Aviva group chief executive Andrew Moss said last week as the group posted its results: “We have a terrific track record of putting companies together. We will only do it if it generates value but we do see opportunities in the next 12 months.”
Aviva has boosted its capital surplus to £3.2bn compared with £2bn at year-end. Slashing its interim dividend by 31 per cent to 9p a share saved £100m.
It is also selling off a minority stake in its Dutch business Delta Lloyd, which analysts suggest could raise up to £850m.
The news came as Aviva posted a £747m profit after tax for the first half of 2009 compared with an £84m loss for the same period in 2008. Life and pensions new business sales were down by 4 per cent in the first half although the firm says margins have increased. UK life and pension sales dropped by 21 per cent to £4.7bn from £6bn.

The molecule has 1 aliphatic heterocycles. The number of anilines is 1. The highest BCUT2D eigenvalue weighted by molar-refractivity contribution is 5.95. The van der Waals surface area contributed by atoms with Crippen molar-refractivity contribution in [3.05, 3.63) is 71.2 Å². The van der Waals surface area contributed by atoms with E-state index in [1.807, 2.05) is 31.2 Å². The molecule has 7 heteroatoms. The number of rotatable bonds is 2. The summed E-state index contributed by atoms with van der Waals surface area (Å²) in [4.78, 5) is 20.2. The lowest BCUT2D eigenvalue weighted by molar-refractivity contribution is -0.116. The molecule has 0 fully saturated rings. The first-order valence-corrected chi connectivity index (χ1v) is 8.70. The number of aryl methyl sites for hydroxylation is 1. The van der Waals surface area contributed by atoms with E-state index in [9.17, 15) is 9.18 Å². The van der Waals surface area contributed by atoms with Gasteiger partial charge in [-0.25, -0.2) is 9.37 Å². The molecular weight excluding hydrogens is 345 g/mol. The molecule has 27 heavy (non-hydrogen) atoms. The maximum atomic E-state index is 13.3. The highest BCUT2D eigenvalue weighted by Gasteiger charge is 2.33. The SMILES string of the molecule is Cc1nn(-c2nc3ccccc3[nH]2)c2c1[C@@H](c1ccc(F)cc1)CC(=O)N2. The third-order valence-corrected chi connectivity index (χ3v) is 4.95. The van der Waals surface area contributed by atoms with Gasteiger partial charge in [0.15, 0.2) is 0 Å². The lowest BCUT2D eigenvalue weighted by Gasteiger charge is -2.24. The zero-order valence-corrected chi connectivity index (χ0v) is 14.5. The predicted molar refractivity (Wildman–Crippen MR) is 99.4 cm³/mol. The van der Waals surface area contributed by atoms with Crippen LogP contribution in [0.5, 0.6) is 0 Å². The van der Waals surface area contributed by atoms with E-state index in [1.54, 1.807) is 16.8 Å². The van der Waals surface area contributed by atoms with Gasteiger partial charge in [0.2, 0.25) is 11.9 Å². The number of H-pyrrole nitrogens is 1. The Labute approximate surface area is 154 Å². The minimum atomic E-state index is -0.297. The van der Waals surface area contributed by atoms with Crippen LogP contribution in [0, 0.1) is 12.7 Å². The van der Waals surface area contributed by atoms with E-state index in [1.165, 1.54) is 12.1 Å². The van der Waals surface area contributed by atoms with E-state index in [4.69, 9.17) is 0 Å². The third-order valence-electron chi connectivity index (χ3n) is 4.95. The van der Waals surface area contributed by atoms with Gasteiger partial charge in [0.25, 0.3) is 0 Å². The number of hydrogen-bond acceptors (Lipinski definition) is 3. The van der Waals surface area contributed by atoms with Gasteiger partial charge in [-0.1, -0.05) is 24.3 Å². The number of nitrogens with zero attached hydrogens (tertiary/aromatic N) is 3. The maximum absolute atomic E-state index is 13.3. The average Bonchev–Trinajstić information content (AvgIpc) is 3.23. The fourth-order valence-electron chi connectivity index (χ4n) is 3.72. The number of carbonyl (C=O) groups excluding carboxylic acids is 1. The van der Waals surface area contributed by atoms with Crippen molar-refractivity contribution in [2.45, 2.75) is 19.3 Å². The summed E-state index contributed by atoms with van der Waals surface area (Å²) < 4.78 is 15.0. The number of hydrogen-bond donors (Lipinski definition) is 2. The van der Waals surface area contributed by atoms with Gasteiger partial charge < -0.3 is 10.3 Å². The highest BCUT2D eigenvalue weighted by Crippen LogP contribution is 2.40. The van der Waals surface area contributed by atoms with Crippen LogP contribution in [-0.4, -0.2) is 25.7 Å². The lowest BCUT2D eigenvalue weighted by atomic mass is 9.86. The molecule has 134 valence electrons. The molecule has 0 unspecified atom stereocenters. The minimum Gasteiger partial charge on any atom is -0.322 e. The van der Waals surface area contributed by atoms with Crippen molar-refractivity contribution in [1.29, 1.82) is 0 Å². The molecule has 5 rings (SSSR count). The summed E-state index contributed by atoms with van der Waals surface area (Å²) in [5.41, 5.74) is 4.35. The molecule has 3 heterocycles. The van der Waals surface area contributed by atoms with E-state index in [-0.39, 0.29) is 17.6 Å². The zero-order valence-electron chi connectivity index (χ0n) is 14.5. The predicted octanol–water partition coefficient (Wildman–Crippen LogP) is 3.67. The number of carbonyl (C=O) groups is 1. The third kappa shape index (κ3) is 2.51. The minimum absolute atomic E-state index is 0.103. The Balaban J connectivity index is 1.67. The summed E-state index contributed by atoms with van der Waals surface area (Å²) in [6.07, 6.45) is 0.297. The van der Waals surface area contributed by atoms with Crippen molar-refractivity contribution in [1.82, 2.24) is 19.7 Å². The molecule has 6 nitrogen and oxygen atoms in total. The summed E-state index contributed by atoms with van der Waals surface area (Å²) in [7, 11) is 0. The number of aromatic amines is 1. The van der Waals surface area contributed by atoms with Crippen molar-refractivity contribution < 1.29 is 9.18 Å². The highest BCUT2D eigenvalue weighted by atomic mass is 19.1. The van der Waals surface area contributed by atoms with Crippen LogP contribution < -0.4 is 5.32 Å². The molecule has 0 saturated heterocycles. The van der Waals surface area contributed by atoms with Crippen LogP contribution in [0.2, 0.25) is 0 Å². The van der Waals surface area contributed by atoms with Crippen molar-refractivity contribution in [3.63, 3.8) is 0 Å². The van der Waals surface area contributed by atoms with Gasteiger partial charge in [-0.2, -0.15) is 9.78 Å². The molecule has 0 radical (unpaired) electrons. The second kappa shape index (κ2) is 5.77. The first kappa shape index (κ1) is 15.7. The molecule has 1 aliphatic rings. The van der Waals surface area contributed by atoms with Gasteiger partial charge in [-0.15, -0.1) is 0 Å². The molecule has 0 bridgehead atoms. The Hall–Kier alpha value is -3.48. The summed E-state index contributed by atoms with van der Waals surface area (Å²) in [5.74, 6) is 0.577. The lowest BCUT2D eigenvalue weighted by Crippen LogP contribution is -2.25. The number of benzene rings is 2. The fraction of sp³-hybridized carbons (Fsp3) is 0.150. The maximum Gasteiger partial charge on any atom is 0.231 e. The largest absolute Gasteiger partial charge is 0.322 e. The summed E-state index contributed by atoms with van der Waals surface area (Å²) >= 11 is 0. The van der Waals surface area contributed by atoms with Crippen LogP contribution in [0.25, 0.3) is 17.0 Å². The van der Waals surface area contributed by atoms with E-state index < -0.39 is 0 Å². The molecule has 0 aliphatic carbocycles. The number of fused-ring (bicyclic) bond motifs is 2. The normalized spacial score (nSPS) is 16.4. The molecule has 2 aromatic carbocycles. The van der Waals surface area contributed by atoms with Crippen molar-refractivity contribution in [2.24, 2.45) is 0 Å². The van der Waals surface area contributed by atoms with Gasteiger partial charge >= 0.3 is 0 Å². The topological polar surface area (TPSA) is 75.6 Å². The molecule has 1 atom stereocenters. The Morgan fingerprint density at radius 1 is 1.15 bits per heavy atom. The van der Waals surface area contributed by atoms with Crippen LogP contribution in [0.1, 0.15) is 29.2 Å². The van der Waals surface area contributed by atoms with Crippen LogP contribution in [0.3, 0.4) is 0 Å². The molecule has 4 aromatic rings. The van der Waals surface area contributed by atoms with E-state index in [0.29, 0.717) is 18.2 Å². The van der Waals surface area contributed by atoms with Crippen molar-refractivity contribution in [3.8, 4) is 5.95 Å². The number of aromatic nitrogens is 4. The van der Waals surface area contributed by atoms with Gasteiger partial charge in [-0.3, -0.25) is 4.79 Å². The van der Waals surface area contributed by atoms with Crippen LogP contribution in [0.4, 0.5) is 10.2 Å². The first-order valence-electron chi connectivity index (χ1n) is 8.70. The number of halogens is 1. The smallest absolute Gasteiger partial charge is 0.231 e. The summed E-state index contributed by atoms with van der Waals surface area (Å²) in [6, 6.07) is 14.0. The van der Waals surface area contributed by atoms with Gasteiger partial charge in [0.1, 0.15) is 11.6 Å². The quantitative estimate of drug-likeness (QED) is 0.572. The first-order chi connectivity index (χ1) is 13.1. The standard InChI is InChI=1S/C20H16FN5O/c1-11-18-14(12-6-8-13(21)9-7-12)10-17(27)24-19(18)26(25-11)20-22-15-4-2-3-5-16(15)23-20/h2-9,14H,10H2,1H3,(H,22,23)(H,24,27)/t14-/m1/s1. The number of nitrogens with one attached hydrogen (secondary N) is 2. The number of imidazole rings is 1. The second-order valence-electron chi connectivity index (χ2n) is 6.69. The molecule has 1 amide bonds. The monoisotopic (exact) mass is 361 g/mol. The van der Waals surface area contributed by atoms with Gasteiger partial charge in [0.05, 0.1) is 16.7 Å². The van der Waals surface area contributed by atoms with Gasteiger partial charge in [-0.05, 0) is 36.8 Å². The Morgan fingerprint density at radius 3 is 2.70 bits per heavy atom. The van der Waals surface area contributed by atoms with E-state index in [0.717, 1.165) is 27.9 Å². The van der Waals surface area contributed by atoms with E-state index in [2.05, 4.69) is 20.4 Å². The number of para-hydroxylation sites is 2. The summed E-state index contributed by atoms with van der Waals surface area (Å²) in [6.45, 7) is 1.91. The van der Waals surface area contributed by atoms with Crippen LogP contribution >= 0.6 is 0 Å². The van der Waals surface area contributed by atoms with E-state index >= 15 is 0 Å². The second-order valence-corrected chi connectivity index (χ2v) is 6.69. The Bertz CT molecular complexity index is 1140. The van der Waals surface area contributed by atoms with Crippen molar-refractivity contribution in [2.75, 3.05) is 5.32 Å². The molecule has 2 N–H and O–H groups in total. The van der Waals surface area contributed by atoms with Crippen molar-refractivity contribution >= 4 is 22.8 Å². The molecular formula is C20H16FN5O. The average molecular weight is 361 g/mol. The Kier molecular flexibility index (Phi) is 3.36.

Standard Life chief executive Sir Sandy Crombie suggested that the life office would not participate in consolidation. He says: “We have a lot of opportunities to grow organically. We are looking forwards rather than consolidating backwards.”
L&G chief executive Tim Breedon says: “Ramming two small businesses together gets you just that – two small businesses.”
Fitch Ratings senior director David Prowse says: “Some insurers are building up additional capital as some kind of war chest to exploit opportunities when they arrive but it is a question of timing.”